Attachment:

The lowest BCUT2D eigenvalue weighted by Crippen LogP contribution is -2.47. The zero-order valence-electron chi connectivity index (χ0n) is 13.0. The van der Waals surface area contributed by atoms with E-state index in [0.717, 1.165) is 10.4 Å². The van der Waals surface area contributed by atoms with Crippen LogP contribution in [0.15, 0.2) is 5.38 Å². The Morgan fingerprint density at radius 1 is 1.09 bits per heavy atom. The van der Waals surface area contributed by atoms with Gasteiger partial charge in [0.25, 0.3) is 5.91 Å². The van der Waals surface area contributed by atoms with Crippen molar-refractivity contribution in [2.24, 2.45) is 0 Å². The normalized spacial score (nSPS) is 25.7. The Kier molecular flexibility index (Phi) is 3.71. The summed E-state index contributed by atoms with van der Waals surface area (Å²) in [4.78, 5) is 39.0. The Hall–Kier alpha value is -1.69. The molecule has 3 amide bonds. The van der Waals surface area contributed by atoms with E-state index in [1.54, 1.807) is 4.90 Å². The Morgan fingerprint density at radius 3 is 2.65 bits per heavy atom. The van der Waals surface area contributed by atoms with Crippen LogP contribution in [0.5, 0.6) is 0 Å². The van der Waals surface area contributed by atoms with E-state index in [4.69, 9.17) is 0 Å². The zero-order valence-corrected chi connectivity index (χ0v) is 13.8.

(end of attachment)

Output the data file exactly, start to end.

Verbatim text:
The lowest BCUT2D eigenvalue weighted by Crippen LogP contribution is -2.47. The zero-order valence-electron chi connectivity index (χ0n) is 13.0. The van der Waals surface area contributed by atoms with E-state index in [0.717, 1.165) is 10.4 Å². The van der Waals surface area contributed by atoms with Crippen LogP contribution in [0.15, 0.2) is 5.38 Å². The Morgan fingerprint density at radius 1 is 1.09 bits per heavy atom. The van der Waals surface area contributed by atoms with Gasteiger partial charge in [0.25, 0.3) is 5.91 Å². The van der Waals surface area contributed by atoms with Crippen molar-refractivity contribution in [2.24, 2.45) is 0 Å². The normalized spacial score (nSPS) is 25.7. The Kier molecular flexibility index (Phi) is 3.71. The summed E-state index contributed by atoms with van der Waals surface area (Å²) in [4.78, 5) is 39.0. The Hall–Kier alpha value is -1.69. The molecule has 3 amide bonds. The van der Waals surface area contributed by atoms with E-state index in [1.54, 1.807) is 4.90 Å². The Morgan fingerprint density at radius 3 is 2.65 bits per heavy atom. The van der Waals surface area contributed by atoms with Crippen LogP contribution in [0.5, 0.6) is 0 Å². The van der Waals surface area contributed by atoms with E-state index in [4.69, 9.17) is 0 Å². The zero-order valence-corrected chi connectivity index (χ0v) is 13.8.